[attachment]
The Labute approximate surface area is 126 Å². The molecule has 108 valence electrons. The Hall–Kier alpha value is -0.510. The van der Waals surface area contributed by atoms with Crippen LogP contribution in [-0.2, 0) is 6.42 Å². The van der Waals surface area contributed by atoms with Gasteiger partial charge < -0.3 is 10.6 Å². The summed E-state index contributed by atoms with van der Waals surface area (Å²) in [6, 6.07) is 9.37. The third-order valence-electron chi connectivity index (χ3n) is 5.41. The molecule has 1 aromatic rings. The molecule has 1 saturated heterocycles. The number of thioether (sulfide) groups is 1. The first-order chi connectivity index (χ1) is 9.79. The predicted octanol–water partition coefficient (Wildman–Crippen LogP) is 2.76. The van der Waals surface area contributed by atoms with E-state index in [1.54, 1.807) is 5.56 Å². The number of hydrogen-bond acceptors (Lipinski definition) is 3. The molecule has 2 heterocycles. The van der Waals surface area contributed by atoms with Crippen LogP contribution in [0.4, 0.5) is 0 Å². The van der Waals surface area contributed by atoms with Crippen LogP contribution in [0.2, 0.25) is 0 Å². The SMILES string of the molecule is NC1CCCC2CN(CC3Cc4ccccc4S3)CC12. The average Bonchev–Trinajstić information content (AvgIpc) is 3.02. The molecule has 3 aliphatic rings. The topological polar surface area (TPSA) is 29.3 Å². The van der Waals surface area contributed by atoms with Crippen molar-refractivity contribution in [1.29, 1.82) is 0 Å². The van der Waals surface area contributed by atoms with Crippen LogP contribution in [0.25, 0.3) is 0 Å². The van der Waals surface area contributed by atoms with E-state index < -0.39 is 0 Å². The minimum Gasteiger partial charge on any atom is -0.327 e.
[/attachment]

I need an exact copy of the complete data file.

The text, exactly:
The Labute approximate surface area is 126 Å². The molecule has 108 valence electrons. The Hall–Kier alpha value is -0.510. The van der Waals surface area contributed by atoms with Crippen LogP contribution in [-0.2, 0) is 6.42 Å². The van der Waals surface area contributed by atoms with Gasteiger partial charge < -0.3 is 10.6 Å². The summed E-state index contributed by atoms with van der Waals surface area (Å²) in [6, 6.07) is 9.37. The third-order valence-electron chi connectivity index (χ3n) is 5.41. The molecule has 1 aromatic rings. The molecule has 1 saturated heterocycles. The number of thioether (sulfide) groups is 1. The first-order chi connectivity index (χ1) is 9.79. The predicted octanol–water partition coefficient (Wildman–Crippen LogP) is 2.76. The van der Waals surface area contributed by atoms with E-state index in [1.54, 1.807) is 5.56 Å². The number of hydrogen-bond acceptors (Lipinski definition) is 3. The molecule has 2 heterocycles. The van der Waals surface area contributed by atoms with Crippen LogP contribution in [0.4, 0.5) is 0 Å². The van der Waals surface area contributed by atoms with Crippen LogP contribution in [0.2, 0.25) is 0 Å². The SMILES string of the molecule is NC1CCCC2CN(CC3Cc4ccccc4S3)CC12. The average Bonchev–Trinajstić information content (AvgIpc) is 3.02. The molecule has 3 aliphatic rings. The topological polar surface area (TPSA) is 29.3 Å². The van der Waals surface area contributed by atoms with Crippen molar-refractivity contribution in [1.29, 1.82) is 0 Å². The van der Waals surface area contributed by atoms with Crippen LogP contribution in [0.25, 0.3) is 0 Å². The van der Waals surface area contributed by atoms with E-state index < -0.39 is 0 Å². The minimum Gasteiger partial charge on any atom is -0.327 e.